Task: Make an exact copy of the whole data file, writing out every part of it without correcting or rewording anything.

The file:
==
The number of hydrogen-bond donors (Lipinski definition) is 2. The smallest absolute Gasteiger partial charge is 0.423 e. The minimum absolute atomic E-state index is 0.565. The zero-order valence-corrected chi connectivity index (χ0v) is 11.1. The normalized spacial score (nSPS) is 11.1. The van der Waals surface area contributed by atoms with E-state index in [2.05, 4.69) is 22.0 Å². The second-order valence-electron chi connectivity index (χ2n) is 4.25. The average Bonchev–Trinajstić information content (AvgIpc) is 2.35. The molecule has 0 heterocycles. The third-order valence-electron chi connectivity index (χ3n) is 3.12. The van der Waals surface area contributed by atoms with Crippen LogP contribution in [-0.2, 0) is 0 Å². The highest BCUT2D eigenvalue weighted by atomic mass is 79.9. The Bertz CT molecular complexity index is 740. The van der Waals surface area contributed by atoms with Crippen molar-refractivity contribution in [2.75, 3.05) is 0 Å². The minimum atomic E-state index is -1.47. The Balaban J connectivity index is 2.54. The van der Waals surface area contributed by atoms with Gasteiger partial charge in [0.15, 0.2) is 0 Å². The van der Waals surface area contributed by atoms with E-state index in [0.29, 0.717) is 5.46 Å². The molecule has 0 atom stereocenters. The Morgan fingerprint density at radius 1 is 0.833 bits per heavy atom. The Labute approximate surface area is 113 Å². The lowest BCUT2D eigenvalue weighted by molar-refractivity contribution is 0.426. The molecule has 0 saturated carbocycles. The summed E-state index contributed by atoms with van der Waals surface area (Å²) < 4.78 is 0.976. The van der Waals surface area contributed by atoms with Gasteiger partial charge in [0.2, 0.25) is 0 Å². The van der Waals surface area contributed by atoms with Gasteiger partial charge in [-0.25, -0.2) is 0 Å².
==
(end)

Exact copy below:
The number of hydrogen-bond donors (Lipinski definition) is 2. The smallest absolute Gasteiger partial charge is 0.423 e. The minimum absolute atomic E-state index is 0.565. The zero-order valence-corrected chi connectivity index (χ0v) is 11.1. The normalized spacial score (nSPS) is 11.1. The van der Waals surface area contributed by atoms with E-state index in [2.05, 4.69) is 22.0 Å². The second-order valence-electron chi connectivity index (χ2n) is 4.25. The average Bonchev–Trinajstić information content (AvgIpc) is 2.35. The molecule has 0 heterocycles. The third-order valence-electron chi connectivity index (χ3n) is 3.12. The van der Waals surface area contributed by atoms with Crippen LogP contribution in [-0.2, 0) is 0 Å². The highest BCUT2D eigenvalue weighted by atomic mass is 79.9. The Bertz CT molecular complexity index is 740. The van der Waals surface area contributed by atoms with Crippen molar-refractivity contribution in [2.75, 3.05) is 0 Å². The minimum atomic E-state index is -1.47. The Balaban J connectivity index is 2.54. The van der Waals surface area contributed by atoms with Gasteiger partial charge in [0.15, 0.2) is 0 Å². The van der Waals surface area contributed by atoms with E-state index in [0.29, 0.717) is 5.46 Å². The molecule has 0 atom stereocenters. The Morgan fingerprint density at radius 1 is 0.833 bits per heavy atom. The Labute approximate surface area is 113 Å². The lowest BCUT2D eigenvalue weighted by molar-refractivity contribution is 0.426. The molecule has 0 saturated carbocycles. The summed E-state index contributed by atoms with van der Waals surface area (Å²) < 4.78 is 0.976. The van der Waals surface area contributed by atoms with Gasteiger partial charge in [0.2, 0.25) is 0 Å². The van der Waals surface area contributed by atoms with Gasteiger partial charge in [-0.25, -0.2) is 0 Å².